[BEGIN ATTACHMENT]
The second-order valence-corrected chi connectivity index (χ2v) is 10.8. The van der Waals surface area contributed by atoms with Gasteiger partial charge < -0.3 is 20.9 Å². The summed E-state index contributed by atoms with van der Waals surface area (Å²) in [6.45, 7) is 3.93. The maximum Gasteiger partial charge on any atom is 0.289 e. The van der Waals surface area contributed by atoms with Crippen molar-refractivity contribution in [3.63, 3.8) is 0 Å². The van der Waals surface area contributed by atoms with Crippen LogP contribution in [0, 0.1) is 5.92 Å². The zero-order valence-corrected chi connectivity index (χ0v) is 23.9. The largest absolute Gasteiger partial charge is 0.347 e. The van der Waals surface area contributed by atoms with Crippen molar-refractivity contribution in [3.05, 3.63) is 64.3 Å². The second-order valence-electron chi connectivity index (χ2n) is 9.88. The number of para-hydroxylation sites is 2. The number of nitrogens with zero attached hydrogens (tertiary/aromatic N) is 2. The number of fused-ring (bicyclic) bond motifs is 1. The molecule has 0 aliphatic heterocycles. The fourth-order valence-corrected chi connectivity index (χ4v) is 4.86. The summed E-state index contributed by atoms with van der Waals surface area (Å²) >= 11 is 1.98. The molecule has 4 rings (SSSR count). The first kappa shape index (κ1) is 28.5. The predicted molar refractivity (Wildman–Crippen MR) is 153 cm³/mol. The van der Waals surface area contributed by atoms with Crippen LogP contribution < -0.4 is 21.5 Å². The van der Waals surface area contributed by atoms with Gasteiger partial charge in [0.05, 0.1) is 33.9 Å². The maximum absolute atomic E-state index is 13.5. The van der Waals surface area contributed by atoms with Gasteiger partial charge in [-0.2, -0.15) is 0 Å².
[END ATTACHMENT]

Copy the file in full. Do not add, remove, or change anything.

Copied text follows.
The second-order valence-corrected chi connectivity index (χ2v) is 10.8. The van der Waals surface area contributed by atoms with Gasteiger partial charge < -0.3 is 20.9 Å². The summed E-state index contributed by atoms with van der Waals surface area (Å²) in [6.45, 7) is 3.93. The maximum Gasteiger partial charge on any atom is 0.289 e. The van der Waals surface area contributed by atoms with Crippen molar-refractivity contribution in [3.63, 3.8) is 0 Å². The van der Waals surface area contributed by atoms with Crippen LogP contribution in [0, 0.1) is 5.92 Å². The zero-order valence-corrected chi connectivity index (χ0v) is 23.9. The largest absolute Gasteiger partial charge is 0.347 e. The van der Waals surface area contributed by atoms with Crippen molar-refractivity contribution in [3.05, 3.63) is 64.3 Å². The second-order valence-electron chi connectivity index (χ2n) is 9.88. The number of para-hydroxylation sites is 2. The number of nitrogens with zero attached hydrogens (tertiary/aromatic N) is 2. The number of fused-ring (bicyclic) bond motifs is 1. The molecule has 0 aliphatic heterocycles. The fourth-order valence-corrected chi connectivity index (χ4v) is 4.86. The summed E-state index contributed by atoms with van der Waals surface area (Å²) >= 11 is 1.98. The molecule has 4 rings (SSSR count). The first kappa shape index (κ1) is 28.5. The predicted molar refractivity (Wildman–Crippen MR) is 153 cm³/mol. The van der Waals surface area contributed by atoms with Crippen LogP contribution < -0.4 is 21.5 Å². The van der Waals surface area contributed by atoms with Gasteiger partial charge in [0.05, 0.1) is 33.9 Å². The maximum absolute atomic E-state index is 13.5. The van der Waals surface area contributed by atoms with Gasteiger partial charge in [-0.2, -0.15) is 0 Å².